Friday, December 16, 2011

Still Enjoying Poetry

OK, so you decided to plunge in and read some poems.  What should you be looking for?  Well, chill.  I'm going to assume that if you're coming here to read this, you aren't writing professional criticism for a living.  You don't need to know a metaphor from a simile, you just need to notice what's going on in the poem.

Let me tell you about a very interesting museum my wife and I visited last spring.  It was the National Civil Rights Museum in Memphis, TN.  When we went in the ticket agent told us our ticket was good for two days, and we could come back tomorrow at no extra cost if we wanted to.  I was surprised, because the building isn't that big.  Well, let me tell you, each room had literally thousands of artifacts on the walls.  It was difficult to focus on the room's story because it looked like someone had taken a time capsule and exploded the thing, sticking stuff everywhere.  I quickly understood why it could take two days to visit this exhibit.  But guess what?  We didn't need to stop and read every poster, look at every photograph, or pay attention to each diorama.  We were able to pick up on the spirit of the place and understand the story of the civil rights movement, even though we didn't notice every single thing there.

When you read a poem, have the same attitude.  Don't worry about missing some of the points.  Poems often have multiple ideas going on at the same time, but you don't need to catch all of them to enjoy it.  Think of all the movies you've ever enjoyed.  Have you ever searched for information about one of those movies on line?  You will find people obsessed with details, like why did the director choose a particular picture to be hanging on the wall in the restroom?  Right, you didn't even notice that there was a picture hanging on the wall in the restroom, let alone that it was a particular painting by a particular artist.

Still, you managed to enjoy the movie.

Please, go read some poems!

Rampart and Toulouse Selected

Kristin Fouquet's book, Rampart and Toulouse, has been selected by A.J. Hayes as one of 2011's novels you really should read.  Mr. Hayes said that these books were the first five that poured into his head and also included Apostle Rising by Richard Godwin, All TheYoung Warriors by Anthony Neil Smith, Beautiful Naked And Dead/Out There Bad by Josh Stallings, and Convictions by Julie Morrigan. You can read his full article today at Guilty Conscience.

Thursday, December 15, 2011

Enjoy Reading Poetry

Up until this point I've only used this blog to publicize work that I've had published.  I would like to take a turn now and start sharing ideas about writing, and start sharing the work of others when I find it stimulating.

Today I'd like to speak about reading poetry.  So many people are convinced that they can't possibly understand poetry.  It is true that often a poet is trying to communicate an idea, or even a feeling, that can't adequately be expressed in simple prose.  When this is the case, trying to paraphrase a poem often strips all the magic out of it.

You probably know Frances Mayes, although you may not recognize her name.  She is the author of "Under the Tuscan Sun" a novel that was made into a movie some years back.  Ms. Mayes was an English Professor at San Francisco State University and also wrote a book titled, The Discovery of Poetry.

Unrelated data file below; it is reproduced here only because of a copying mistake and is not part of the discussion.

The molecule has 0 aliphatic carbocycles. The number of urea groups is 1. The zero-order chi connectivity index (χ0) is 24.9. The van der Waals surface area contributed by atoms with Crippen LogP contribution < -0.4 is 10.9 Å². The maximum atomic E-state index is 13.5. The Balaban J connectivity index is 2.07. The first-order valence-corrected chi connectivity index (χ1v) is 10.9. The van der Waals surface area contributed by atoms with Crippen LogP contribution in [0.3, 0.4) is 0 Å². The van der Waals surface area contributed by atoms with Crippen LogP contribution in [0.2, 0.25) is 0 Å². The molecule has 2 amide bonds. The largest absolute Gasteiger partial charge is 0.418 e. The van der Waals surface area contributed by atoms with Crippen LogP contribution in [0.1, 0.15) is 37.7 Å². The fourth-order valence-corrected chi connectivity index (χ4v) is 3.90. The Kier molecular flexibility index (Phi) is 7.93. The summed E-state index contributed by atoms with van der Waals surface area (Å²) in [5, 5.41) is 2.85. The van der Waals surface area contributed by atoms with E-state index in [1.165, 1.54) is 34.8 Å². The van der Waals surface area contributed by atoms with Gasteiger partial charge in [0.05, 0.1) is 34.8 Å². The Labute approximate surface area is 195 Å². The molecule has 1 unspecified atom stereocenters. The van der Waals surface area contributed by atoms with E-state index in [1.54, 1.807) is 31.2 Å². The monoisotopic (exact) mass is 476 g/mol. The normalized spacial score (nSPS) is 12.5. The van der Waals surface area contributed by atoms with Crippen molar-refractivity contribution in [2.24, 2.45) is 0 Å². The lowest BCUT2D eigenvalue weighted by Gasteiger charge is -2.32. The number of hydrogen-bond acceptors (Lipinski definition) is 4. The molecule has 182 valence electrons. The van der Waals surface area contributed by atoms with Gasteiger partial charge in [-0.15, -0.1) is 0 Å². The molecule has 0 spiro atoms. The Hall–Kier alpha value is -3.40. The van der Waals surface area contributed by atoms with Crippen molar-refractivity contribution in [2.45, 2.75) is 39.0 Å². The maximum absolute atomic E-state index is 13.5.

In her book we are told that Americans are '...overtrained to read for factual information." We are also described as overly pragmatic about our reading. According to Ms. Mayes we are also particularly time-conscious.

She goes on to suggest that "The most important aspect of reading any poem is extensive reading - the more the better - of poems of all kinds, and the best reader is the one most open to the poem on the page."

The next time you find a poem you might describe as obtuse, perhaps you could set it aside and come back to it when you have more time.  Try to approach it as a puzzle, or a game, like a message sent to you in code, or maybe not necessarily in code, but using words that have a secondary meaning between you and the poet.  Ignore the conventional denotations and concentrate on other possibilities.

If there are words you don't know, do look them up.  If there are phrases that sound familiar, do try them in a search engine.  You may find that a familiar name is a character from a book, play or movie.  You may find a line has been used as an allusion back to the work it originally came from, possibly even another well known poem.

Don't be discouraged if the piece doesn't speak to you right away.  If there is something about the poem that attracts you to it, come back to it again some time.  Often our reading brings us to a key that's necessary to understand things we've read before but didn't understand fully at that time.

New Work Published at Desolation Angels

Karl Gallagher has posted five of my previously unpublished poems and re-printed my recent interview with Catfish McDaris over at his Desolation Angels zine. (Also known as FitzroyDreaming) Karl hails from Australia, near Melbourne.

Now I'd like you to go read my poems, but if you do, don't cheat yourself, scroll down a few articles and read an absolutely astonishing work by cowboy poet, Kell Robertson, called The Old Man Goes Home!!! It's worth the trip.

Thank you, Karl.

Saturday, December 03, 2011

Blank Verse Dead

Pablo D'Stair chose me to start his new series of conversations with poets at Blank Verse Dead. I have three poems featured in conjunction with this piece. A new poem, Industry, along with reprises of Note to a Shadow of My Former Self, and Interested Individuals Should Consider Just Giving Up.

I hope you'll visit and have a look. (2016 note, The online publication, Blank Verse Dead, no longer seems to exist.)